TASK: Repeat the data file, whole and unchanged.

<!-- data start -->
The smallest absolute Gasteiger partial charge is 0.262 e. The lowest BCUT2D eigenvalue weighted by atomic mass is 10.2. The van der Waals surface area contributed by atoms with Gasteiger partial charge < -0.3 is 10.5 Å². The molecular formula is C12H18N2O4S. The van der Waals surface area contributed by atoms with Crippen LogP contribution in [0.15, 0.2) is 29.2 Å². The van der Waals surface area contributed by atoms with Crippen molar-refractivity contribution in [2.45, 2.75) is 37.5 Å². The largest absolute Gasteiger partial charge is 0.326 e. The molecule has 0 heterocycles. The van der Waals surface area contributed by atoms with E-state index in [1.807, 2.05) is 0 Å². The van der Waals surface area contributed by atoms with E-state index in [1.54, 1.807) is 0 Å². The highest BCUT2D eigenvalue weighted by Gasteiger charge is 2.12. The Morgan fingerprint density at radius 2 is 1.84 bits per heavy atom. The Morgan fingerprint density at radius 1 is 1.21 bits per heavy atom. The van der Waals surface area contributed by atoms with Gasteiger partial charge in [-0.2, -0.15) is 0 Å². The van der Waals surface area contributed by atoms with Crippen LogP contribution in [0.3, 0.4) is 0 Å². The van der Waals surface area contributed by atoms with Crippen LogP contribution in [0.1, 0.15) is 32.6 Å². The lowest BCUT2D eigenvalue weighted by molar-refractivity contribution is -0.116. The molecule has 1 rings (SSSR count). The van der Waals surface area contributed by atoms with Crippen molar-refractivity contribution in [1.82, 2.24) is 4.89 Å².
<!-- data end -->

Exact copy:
The smallest absolute Gasteiger partial charge is 0.262 e. The lowest BCUT2D eigenvalue weighted by atomic mass is 10.2. The van der Waals surface area contributed by atoms with Gasteiger partial charge < -0.3 is 10.5 Å². The molecular formula is C12H18N2O4S. The van der Waals surface area contributed by atoms with Crippen LogP contribution in [0.15, 0.2) is 29.2 Å². The van der Waals surface area contributed by atoms with Crippen molar-refractivity contribution in [2.45, 2.75) is 37.5 Å². The largest absolute Gasteiger partial charge is 0.326 e. The molecule has 0 heterocycles. The van der Waals surface area contributed by atoms with E-state index in [1.807, 2.05) is 0 Å². The van der Waals surface area contributed by atoms with E-state index in [1.54, 1.807) is 0 Å². The highest BCUT2D eigenvalue weighted by Gasteiger charge is 2.12. The Morgan fingerprint density at radius 2 is 1.84 bits per heavy atom. The Morgan fingerprint density at radius 1 is 1.21 bits per heavy atom. The van der Waals surface area contributed by atoms with Gasteiger partial charge in [-0.2, -0.15) is 0 Å². The van der Waals surface area contributed by atoms with Crippen LogP contribution in [0.3, 0.4) is 0 Å². The van der Waals surface area contributed by atoms with Crippen LogP contribution in [0.1, 0.15) is 32.6 Å². The lowest BCUT2D eigenvalue weighted by molar-refractivity contribution is -0.116. The molecule has 1 rings (SSSR count). The van der Waals surface area contributed by atoms with Crippen molar-refractivity contribution in [1.82, 2.24) is 4.89 Å².